You raise an error when you use parentheses in a multiple INSERT statement in MySQL. It’s important to note because the Oracle allows you to write the statement either way.

If you’re coming from MySQL to Oracle, you should note that you may use parentheses to enclose a subquery in Oracle. The Oracle SQL parser works with or without them in an INSERT statement.

The MySQL subquery example is the closest to the Oracle syntax for a multiple row insert. The difference is that Oracle give you the option to enclose a subquery in parentheses when using them inside INSERT statements. Oracle requires that you use the FROM dual clause. I actually wish Oracle would adopt the shorter syntax and maintain backward compatibility to the dual pseudo table.

INSERT INTO item_type
( SELECT 1, 'DVD' FROM dual
  SELECT 2, 'Blu-ray' FROM dual
  SELECT 3, 'VHS'  FROM dual);

Another way to perform a multiple row insert is to select from an existing table, like this:

INSERT INTO item_type
(SELECT some_int, some_varchar FROM some_table);

Other resources:

You should check Oracle’s document that qualifies differences between MySQL and Oracle. It is the Oracle® Database SQL Developer Supplementary Information for MySQL Migrations.

Written by maclochlainn

February 19th, 2009 at 2:58 am

Posted in MySQL,Oracle,sql

Quick XML update

without comments

Somebody commented last week that they’d like the source code for an XSL example file found in this older post. I’ve added the requested code there. The code lets you query directly from your XSL against an Oracle database.

I’ve also created a top page for collecting references to XML blog pages and posts. It’s only got a few but it is an area that will be expanded.

Written by maclochlainn

February 17th, 2009 at 12:20 am

Posted in Oracle,xml,XQuery,xslt

Excel 2007 AND() function

with one comment

Since Excel 2007 and 2008 don’t support a direct exclusive or=XOR() – function, you’d think the logical operators could do it. Something like this:


It surprised me when it didn’t work. Curious, I figured out why it wouldn’t work. The AND() function doesn’t work as qualified in the help file.


The AND() function only works correctly when both cell values are not null values. It returns a Boolean true when one value is true and the other value is null, which was quite a surprise.

Fortunately, the IF() function works correctly. If you check a cell with a null value, the IF() function finds it false. That means you can wrap the cells in the IF() function, like:


Naturally, you can substitute the respective string literal for either the TRUE() or FALSE() function calls. You could also rewrite the formula to check for a null value by using two double quotes. By the way, it’s fun to note that the TYPE() function recognizes a null value cell as a number data type.

It’s ashame it doesn’t work the way you’d think it should.

Written by maclochlainn

February 15th, 2009 at 9:48 pm

Data normalization notes

without comments

I’m trying to eliminate the textbook from my database class, and wrote a data normalization blog page for my students; however, it is only done through 3NF so far. The post tries to remove the discrete math and provide clear examples. The students are checking it out for opportunities to make it clearer, if you’ve thoughts let me know.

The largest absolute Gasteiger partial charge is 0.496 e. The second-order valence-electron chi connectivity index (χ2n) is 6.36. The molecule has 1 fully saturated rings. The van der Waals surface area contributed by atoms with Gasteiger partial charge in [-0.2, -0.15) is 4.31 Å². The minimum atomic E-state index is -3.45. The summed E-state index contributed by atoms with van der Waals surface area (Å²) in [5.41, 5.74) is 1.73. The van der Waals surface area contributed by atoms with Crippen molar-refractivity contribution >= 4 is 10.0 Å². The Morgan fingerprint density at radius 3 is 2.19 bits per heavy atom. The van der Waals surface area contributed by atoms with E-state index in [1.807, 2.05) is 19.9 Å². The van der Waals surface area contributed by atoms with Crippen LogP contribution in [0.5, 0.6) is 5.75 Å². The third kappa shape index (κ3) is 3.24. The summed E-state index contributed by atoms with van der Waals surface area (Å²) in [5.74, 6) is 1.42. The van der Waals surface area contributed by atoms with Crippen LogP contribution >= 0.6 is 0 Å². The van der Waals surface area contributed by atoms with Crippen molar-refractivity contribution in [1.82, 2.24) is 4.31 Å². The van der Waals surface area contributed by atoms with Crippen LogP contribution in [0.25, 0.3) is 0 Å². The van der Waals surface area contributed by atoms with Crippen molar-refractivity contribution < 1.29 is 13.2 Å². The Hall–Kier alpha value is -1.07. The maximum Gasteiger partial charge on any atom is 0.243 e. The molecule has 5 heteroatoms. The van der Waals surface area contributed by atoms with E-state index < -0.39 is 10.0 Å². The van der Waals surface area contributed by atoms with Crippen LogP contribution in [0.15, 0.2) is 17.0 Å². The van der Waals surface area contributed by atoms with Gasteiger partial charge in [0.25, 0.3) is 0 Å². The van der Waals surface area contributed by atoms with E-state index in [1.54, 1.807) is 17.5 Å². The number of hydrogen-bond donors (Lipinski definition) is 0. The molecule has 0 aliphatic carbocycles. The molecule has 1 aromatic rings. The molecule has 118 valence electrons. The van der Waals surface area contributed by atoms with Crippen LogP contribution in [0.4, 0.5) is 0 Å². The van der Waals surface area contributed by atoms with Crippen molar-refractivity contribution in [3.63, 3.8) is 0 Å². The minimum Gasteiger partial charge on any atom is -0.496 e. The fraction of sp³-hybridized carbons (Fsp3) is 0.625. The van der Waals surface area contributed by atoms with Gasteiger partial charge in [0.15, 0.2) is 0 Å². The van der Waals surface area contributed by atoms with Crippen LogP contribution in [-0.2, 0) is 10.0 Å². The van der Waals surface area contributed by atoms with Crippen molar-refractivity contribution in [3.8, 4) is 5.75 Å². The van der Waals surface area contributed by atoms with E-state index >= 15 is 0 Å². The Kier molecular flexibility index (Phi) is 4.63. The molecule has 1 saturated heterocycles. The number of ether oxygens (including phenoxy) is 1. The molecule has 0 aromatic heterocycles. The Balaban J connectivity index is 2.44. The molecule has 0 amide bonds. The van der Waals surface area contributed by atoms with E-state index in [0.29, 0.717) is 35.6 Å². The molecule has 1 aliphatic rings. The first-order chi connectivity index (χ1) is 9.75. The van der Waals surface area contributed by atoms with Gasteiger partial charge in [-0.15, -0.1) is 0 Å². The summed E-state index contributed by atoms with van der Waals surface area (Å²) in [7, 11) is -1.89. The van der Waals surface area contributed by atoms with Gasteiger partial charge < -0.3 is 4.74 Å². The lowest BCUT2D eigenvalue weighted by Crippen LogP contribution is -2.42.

Also, I’ve substantially update my initial blog page on SQL joins, and will put one out on set operators probably this Monday. If you’ve time to review it, I would appreciate suggestions for improvement.

The length of these blog pages has compelled me to move to a more friendly editor. I’ve opted for Blogo as my Mac blog editor. It comes from Brainjuice. My son’s experience with their customer service and product convinced me. You can find his blog post discussing customer service here.

Blogo prompts you, but beat the rush. Go to your Site Admin, select Writing under Settings in WordPress, and enable the remote XML-RPC publishing protocol. More or less like this prompt.

Written by maclochlainn

February 15th, 2009 at 2:21 am

No code scrolling on iPhone

with 2 comments

I wanted to have scrolling on my iPhone for code segments. It appeared simple. Change the style.css file by adding .code { overflow-x:scroll; }. I first tested it in Safari by setting User Agent to Mobile Safari 1.1.3 – iPhone, where it worked. Alas, it doesn’t work on my iPhone. A quick look at the iPhone simulator taught me it doesn’t work there either. It appears that horizontal scrolling is disabled on the iPhone.

That style sheet is found in the /public_html/blog/wp-content/plugins/wptouch/themes/default directory. I’d love to have missed something. If there’s a trick to do it, let me know.

Written by maclochlainn

February 15th, 2009 at 12:59 am

Posted in iPhone,Mac,WordPress

Notes on SQL Joins

with one comment

It’s almost funny reflecting on when I first learned how to write SQL in 1985. It was using SQL/DS 1.1 (Structured Query Language/Data System) on a VMS/CMS operating system at the IBM center in the Los Angeles, California. That was in the Crocker Bank Building when I worked for First Interstate Bank. The building is still there and so are databases but both banks are long gone.

After 24 years of SQL a quick primer on joins seems like a good idea. I have a simple example that should help illustrate various joins and SQL semantics. You’ll find it as a blog page here …

Written by maclochlainn

February 4th, 2009 at 2:50 am

Posted in MySQL,Oracle,sql